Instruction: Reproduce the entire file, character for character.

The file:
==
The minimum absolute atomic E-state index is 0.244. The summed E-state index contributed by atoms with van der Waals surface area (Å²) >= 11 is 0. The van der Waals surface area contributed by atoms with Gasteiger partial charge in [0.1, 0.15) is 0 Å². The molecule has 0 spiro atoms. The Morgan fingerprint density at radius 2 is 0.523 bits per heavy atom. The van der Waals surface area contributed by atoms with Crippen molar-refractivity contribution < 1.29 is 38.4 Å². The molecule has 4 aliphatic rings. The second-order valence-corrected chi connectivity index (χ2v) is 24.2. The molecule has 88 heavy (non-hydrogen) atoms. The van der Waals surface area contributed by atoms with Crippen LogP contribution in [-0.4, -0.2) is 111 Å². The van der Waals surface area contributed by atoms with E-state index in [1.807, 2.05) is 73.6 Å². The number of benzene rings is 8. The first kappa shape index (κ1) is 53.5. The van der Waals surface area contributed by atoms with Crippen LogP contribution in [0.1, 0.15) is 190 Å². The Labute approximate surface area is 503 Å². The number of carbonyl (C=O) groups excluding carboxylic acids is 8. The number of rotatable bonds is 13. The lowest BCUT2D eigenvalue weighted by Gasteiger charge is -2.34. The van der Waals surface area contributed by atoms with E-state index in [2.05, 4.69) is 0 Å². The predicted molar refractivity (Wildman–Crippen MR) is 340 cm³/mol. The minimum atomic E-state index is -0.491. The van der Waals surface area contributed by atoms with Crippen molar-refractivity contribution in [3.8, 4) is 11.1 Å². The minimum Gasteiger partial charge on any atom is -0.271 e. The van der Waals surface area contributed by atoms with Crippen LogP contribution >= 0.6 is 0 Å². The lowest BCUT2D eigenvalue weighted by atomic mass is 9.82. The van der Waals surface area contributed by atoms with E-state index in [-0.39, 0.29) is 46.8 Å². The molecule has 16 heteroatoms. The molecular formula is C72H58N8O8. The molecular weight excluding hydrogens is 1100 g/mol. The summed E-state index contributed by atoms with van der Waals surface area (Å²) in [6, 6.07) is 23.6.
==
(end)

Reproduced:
The minimum absolute atomic E-state index is 0.244. The summed E-state index contributed by atoms with van der Waals surface area (Å²) >= 11 is 0. The van der Waals surface area contributed by atoms with Gasteiger partial charge in [0.1, 0.15) is 0 Å². The molecule has 0 spiro atoms. The Morgan fingerprint density at radius 2 is 0.523 bits per heavy atom. The van der Waals surface area contributed by atoms with Crippen molar-refractivity contribution < 1.29 is 38.4 Å². The molecule has 4 aliphatic rings. The second-order valence-corrected chi connectivity index (χ2v) is 24.2. The molecule has 88 heavy (non-hydrogen) atoms. The van der Waals surface area contributed by atoms with Crippen LogP contribution in [-0.4, -0.2) is 111 Å². The van der Waals surface area contributed by atoms with E-state index in [1.807, 2.05) is 73.6 Å². The number of benzene rings is 8. The first kappa shape index (κ1) is 53.5. The van der Waals surface area contributed by atoms with Crippen LogP contribution in [0.1, 0.15) is 190 Å². The Labute approximate surface area is 503 Å². The number of carbonyl (C=O) groups excluding carboxylic acids is 8. The number of rotatable bonds is 13. The lowest BCUT2D eigenvalue weighted by Gasteiger charge is -2.34. The van der Waals surface area contributed by atoms with E-state index in [2.05, 4.69) is 0 Å². The predicted molar refractivity (Wildman–Crippen MR) is 340 cm³/mol. The minimum atomic E-state index is -0.491. The van der Waals surface area contributed by atoms with Crippen molar-refractivity contribution in [3.8, 4) is 11.1 Å². The minimum Gasteiger partial charge on any atom is -0.271 e. The van der Waals surface area contributed by atoms with Crippen LogP contribution >= 0.6 is 0 Å². The lowest BCUT2D eigenvalue weighted by atomic mass is 9.82. The van der Waals surface area contributed by atoms with E-state index in [-0.39, 0.29) is 46.8 Å². The molecule has 16 heteroatoms. The molecular formula is C72H58N8O8. The molecular weight excluding hydrogens is 1100 g/mol. The summed E-state index contributed by atoms with van der Waals surface area (Å²) in [6, 6.07) is 23.6.